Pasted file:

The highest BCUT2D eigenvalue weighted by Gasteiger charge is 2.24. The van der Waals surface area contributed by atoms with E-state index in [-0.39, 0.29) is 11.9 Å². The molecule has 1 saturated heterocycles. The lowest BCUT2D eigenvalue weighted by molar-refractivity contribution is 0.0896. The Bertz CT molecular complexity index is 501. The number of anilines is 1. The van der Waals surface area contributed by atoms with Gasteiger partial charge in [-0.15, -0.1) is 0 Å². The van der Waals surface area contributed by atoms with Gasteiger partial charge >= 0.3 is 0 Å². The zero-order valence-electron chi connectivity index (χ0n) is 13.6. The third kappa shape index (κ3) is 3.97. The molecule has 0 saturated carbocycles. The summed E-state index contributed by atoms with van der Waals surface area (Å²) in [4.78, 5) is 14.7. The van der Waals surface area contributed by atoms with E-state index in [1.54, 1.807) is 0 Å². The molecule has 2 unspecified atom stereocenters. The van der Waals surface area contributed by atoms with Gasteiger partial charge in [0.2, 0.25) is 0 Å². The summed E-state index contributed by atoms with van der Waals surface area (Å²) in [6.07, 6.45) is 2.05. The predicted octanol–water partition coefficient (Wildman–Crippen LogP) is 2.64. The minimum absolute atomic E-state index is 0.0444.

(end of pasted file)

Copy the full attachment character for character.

The highest BCUT2D eigenvalue weighted by Gasteiger charge is 2.24. The van der Waals surface area contributed by atoms with E-state index in [-0.39, 0.29) is 11.9 Å². The molecule has 1 saturated heterocycles. The lowest BCUT2D eigenvalue weighted by molar-refractivity contribution is 0.0896. The Bertz CT molecular complexity index is 501. The number of anilines is 1. The van der Waals surface area contributed by atoms with Gasteiger partial charge in [-0.15, -0.1) is 0 Å². The van der Waals surface area contributed by atoms with Gasteiger partial charge >= 0.3 is 0 Å². The zero-order valence-electron chi connectivity index (χ0n) is 13.6. The third kappa shape index (κ3) is 3.97. The molecule has 0 saturated carbocycles. The summed E-state index contributed by atoms with van der Waals surface area (Å²) in [4.78, 5) is 14.7. The van der Waals surface area contributed by atoms with E-state index in [1.54, 1.807) is 0 Å². The molecule has 2 unspecified atom stereocenters. The van der Waals surface area contributed by atoms with Gasteiger partial charge in [0.2, 0.25) is 0 Å². The summed E-state index contributed by atoms with van der Waals surface area (Å²) in [6.07, 6.45) is 2.05. The predicted octanol–water partition coefficient (Wildman–Crippen LogP) is 2.64. The minimum absolute atomic E-state index is 0.0444.